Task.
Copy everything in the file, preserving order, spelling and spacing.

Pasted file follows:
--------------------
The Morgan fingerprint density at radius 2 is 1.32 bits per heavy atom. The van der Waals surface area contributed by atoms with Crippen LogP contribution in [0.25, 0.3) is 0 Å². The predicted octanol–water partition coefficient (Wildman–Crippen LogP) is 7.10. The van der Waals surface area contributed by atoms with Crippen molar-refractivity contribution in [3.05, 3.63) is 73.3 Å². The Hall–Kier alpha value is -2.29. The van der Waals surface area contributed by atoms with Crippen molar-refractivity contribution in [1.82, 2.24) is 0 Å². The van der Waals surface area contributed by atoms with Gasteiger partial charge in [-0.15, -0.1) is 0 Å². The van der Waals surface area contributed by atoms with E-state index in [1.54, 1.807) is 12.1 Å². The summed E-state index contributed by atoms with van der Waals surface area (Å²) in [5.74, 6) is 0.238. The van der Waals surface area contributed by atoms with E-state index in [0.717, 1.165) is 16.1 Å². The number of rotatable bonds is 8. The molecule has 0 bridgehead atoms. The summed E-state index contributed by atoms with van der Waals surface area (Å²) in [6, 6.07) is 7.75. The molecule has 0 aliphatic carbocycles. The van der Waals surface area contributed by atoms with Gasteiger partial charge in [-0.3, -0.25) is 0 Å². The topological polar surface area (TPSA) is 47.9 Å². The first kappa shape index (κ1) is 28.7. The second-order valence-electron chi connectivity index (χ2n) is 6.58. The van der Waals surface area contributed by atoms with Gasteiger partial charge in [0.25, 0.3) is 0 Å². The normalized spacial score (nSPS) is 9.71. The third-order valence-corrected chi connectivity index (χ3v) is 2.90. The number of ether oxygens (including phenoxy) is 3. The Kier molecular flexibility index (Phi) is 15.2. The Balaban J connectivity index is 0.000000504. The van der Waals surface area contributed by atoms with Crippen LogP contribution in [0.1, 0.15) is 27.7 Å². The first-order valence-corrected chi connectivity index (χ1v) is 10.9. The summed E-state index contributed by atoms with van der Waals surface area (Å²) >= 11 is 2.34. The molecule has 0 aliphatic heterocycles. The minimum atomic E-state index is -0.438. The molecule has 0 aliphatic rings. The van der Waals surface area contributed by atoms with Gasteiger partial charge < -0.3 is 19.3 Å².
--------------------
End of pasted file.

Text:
The Morgan fingerprint density at radius 2 is 1.32 bits per heavy atom. The van der Waals surface area contributed by atoms with Crippen LogP contribution in [0.25, 0.3) is 0 Å². The predicted octanol–water partition coefficient (Wildman–Crippen LogP) is 7.10. The van der Waals surface area contributed by atoms with Crippen molar-refractivity contribution in [3.05, 3.63) is 73.3 Å². The Hall–Kier alpha value is -2.29. The van der Waals surface area contributed by atoms with Crippen molar-refractivity contribution in [1.82, 2.24) is 0 Å². The van der Waals surface area contributed by atoms with Gasteiger partial charge in [-0.15, -0.1) is 0 Å². The van der Waals surface area contributed by atoms with E-state index in [1.54, 1.807) is 12.1 Å². The summed E-state index contributed by atoms with van der Waals surface area (Å²) in [5.74, 6) is 0.238. The van der Waals surface area contributed by atoms with E-state index in [0.717, 1.165) is 16.1 Å². The number of rotatable bonds is 8. The molecule has 0 bridgehead atoms. The summed E-state index contributed by atoms with van der Waals surface area (Å²) in [6, 6.07) is 7.75. The molecule has 0 aliphatic carbocycles. The van der Waals surface area contributed by atoms with Gasteiger partial charge in [-0.3, -0.25) is 0 Å². The topological polar surface area (TPSA) is 47.9 Å². The first kappa shape index (κ1) is 28.7. The second-order valence-electron chi connectivity index (χ2n) is 6.58. The van der Waals surface area contributed by atoms with Gasteiger partial charge in [0.25, 0.3) is 0 Å². The normalized spacial score (nSPS) is 9.71. The third-order valence-corrected chi connectivity index (χ3v) is 2.90. The number of ether oxygens (including phenoxy) is 3. The Kier molecular flexibility index (Phi) is 15.2. The Balaban J connectivity index is 0.000000504. The van der Waals surface area contributed by atoms with Crippen LogP contribution in [0.1, 0.15) is 27.7 Å². The first-order valence-corrected chi connectivity index (χ1v) is 10.9. The summed E-state index contributed by atoms with van der Waals surface area (Å²) >= 11 is 2.34. The molecule has 0 aliphatic heterocycles. The minimum atomic E-state index is -0.438. The molecule has 0 aliphatic rings. The van der Waals surface area contributed by atoms with Gasteiger partial charge < -0.3 is 19.3 Å².